News & Views

Don’t get in a ‘MEES’ about the new Minimum Energy Efficiency Standards

We are now less than a year away from the introduction of the Minimum Energy Efficiency Standards (MEES), which are due to come into force on 1 April 2018 and will make it unlawful to grant a new lease of residential or commercial premises with an EPC rating of band F or G.  As this will affect both commercial and residential properties, now is the time for landlords to review their property portfolio and consider whether any improvements need to be made to their properties.

Changes that are coming into effect from 1 April 2018

Landlords, traditionally, might ‘shy away’ from carrying out energy improving works as they consider it a cost that only the tenant will benefit from. The introduction of the MEES change this. From April 2018, it will be unlawful to grant a new lease of residential or commercial premises with an EPC rating of band F or G except for tenancies of less than six months or over 99 years. It will also apply to all existing residential and commercial lettings, meaning landlords must not continue to let a property with an EPC rating of band F or G.

Whilst failing to comply with the regulations will be unlawful, it will not invalidate the lease or result in the landlord having to evict the tenant. If a landlord fails to comply, they will be subject to a civil fine, which could be substantial. A breach for less than three months could mean a fine of up to £50,000 (minimum – £5,000) and for a breach of three months or more, it could be up to £150,000 (minimum – £10,000) for commercial properties.

The fines for residential properties are lower. A breach for less than three months could result in a fine of up to £2,000 and a breach of three months or more could result in a fine of up to £4,000.

These are not insignificant sums for either a commercial or residential landlord. However, there are a number of exemptions from which a landlord can benefit.

Exemptions for landlords

First there is consent exemption. This is where the tenant of the property refuses to consent to any relevant energy efficiency improvement being made, despite reasonable endeavours by the landlord, or consent is granted but subject to a condition with which the landlord cannot comply. Another is devaluation exemption, which can apply where improvements would result in a reduction of more than 5% in the market value of the property. There is also the option of temporary exemption, where a six month exemption is applicable in the case that a landlord purchases a property subject to an existing lease or in other leasing scenarios. Finally, a landlord could benefit from seven-year payback, if the savings made from the recommended improvement works are less than the capital cost of their implementation over a seven year period.

Exemptions must be registered on the central government PRS Exemptions Register before 1 April 2018. However, it should be noted that the exemptions are only valid for five years and cannot be transferred to a new landlord. It is very important to register any exemption as soon as possible.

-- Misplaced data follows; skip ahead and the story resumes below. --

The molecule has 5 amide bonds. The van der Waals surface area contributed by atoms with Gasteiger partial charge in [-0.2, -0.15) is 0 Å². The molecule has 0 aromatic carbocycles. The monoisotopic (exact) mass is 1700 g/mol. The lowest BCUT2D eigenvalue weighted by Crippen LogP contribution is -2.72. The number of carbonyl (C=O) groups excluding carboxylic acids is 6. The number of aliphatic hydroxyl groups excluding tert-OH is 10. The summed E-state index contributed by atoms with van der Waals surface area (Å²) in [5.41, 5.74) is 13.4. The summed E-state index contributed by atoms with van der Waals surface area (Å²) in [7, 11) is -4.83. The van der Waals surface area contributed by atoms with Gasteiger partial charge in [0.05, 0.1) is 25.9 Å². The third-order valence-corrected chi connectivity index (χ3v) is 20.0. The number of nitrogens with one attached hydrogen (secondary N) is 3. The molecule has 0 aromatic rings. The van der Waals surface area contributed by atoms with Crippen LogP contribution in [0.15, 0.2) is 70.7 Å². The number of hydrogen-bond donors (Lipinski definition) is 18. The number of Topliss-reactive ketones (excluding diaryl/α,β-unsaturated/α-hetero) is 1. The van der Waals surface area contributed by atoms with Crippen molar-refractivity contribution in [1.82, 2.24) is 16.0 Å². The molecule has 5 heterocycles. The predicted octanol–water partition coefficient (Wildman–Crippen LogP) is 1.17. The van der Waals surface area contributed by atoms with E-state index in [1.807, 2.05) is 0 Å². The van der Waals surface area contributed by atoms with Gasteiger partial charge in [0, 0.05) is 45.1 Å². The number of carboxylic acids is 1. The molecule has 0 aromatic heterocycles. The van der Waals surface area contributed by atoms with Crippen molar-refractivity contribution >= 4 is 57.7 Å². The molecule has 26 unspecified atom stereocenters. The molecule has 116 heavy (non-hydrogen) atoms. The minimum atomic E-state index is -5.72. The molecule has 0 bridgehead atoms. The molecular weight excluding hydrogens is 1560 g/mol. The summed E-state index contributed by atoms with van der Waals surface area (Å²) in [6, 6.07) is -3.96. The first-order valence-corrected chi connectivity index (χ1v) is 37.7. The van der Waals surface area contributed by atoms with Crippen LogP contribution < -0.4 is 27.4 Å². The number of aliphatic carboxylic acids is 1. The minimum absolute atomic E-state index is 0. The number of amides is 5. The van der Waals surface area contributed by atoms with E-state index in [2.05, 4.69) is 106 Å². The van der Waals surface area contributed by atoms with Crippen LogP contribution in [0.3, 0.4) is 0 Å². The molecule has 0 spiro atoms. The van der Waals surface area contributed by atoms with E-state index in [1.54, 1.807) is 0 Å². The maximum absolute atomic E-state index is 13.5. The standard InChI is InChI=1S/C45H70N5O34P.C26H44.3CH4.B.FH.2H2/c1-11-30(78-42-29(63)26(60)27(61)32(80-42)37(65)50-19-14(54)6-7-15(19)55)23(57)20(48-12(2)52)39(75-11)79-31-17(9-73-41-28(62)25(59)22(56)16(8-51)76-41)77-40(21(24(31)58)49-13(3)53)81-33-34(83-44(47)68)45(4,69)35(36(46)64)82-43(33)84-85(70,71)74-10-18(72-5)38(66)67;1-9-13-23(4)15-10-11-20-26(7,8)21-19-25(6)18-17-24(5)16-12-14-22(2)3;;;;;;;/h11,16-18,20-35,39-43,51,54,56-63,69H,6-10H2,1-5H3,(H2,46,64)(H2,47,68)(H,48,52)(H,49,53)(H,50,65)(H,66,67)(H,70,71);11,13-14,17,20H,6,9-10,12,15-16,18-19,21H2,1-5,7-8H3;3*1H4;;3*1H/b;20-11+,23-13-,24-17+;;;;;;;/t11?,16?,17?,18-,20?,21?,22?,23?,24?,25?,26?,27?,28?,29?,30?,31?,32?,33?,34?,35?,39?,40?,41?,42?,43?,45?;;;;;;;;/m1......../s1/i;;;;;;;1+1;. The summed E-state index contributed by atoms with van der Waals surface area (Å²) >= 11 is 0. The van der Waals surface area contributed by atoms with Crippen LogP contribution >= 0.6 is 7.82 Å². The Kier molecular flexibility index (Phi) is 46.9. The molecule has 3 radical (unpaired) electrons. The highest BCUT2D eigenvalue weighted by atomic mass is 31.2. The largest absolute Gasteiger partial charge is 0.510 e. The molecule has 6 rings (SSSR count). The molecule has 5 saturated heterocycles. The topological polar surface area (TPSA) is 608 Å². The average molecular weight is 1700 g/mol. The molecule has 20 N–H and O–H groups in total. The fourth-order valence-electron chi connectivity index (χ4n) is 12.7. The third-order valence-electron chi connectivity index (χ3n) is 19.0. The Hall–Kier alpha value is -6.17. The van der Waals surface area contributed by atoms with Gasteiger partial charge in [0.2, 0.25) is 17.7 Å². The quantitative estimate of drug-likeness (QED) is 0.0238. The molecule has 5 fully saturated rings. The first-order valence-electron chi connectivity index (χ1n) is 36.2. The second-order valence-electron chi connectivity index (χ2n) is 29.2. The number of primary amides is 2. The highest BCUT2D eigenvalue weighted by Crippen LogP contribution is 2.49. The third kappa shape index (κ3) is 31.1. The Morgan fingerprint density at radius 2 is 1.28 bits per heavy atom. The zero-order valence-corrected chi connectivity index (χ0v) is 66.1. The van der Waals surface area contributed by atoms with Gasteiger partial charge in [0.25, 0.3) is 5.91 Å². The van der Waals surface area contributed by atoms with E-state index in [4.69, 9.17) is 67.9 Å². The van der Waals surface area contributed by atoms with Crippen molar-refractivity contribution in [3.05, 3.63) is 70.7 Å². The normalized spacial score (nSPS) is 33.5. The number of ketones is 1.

Landlord and tenant considerations

Going forward this is an area that landlords and tenants (and their lawyers) will have to carefully consider.

On purchasing or selling freehold properties, whether vacant or occupied, landlords and their lawyers should carefully consider the MEES in view of the property’s EPC rating. If it falls below band E, sellers may see a reduction in the value of their property, unless they carry out the works. Purchasers, on the other hand, may look to reduce a purchase price depending on the level of works required.

Landlords should also review and assess their portfolios and consider current lease terms, break dates and renewal dates to check whether required works fit into the MEES timings.

In addition, tenants who are occupying or anticipate occupying a property should also consider the EPC rating as this may impact on their ability to sub-let, and carefully check any dilapidations claims going forward to ensure they do not pay for any necessary improvements on behalf of the landlord.

Finally, both parties should consider who is to fund any works. The lease terms should be carefully considered, when negotiating, as the landlord may try to make the cost of the works recoverable from the tenant through a sum reserved as rent or the service charge.

Given the fines, landlords should very carefully review their portfolios, prepare EPCs, consider any exemptions and, if need be, carry out the necessary works. Landlords can delay but, inevitably, any improvement works are likely to have to be undertaken unless an exemption is logged.

If you wish to discuss any of the issues raised in this article, please do not hesitate to contact Tom Neale on 01727738948. For more information, please visit our commercial property page.

Sherrards uses reasonable care to ensure that the content (“Content”) appearing on the Website is current and accurate. The Content does not constitute legal advice and is provided for general information purposes only, without giving any warranty of any kind, either express or implied. The User hereby acknowledges that Sherrards have no control over the use to which the User puts the Content and as such Sherrards cannot and shall not be liable for any loss arising out of the Users (or any third party to whom the User forwards Content) use of, or reliance upon the Content (whether such loss is direct, indirect or consequential).

Related Content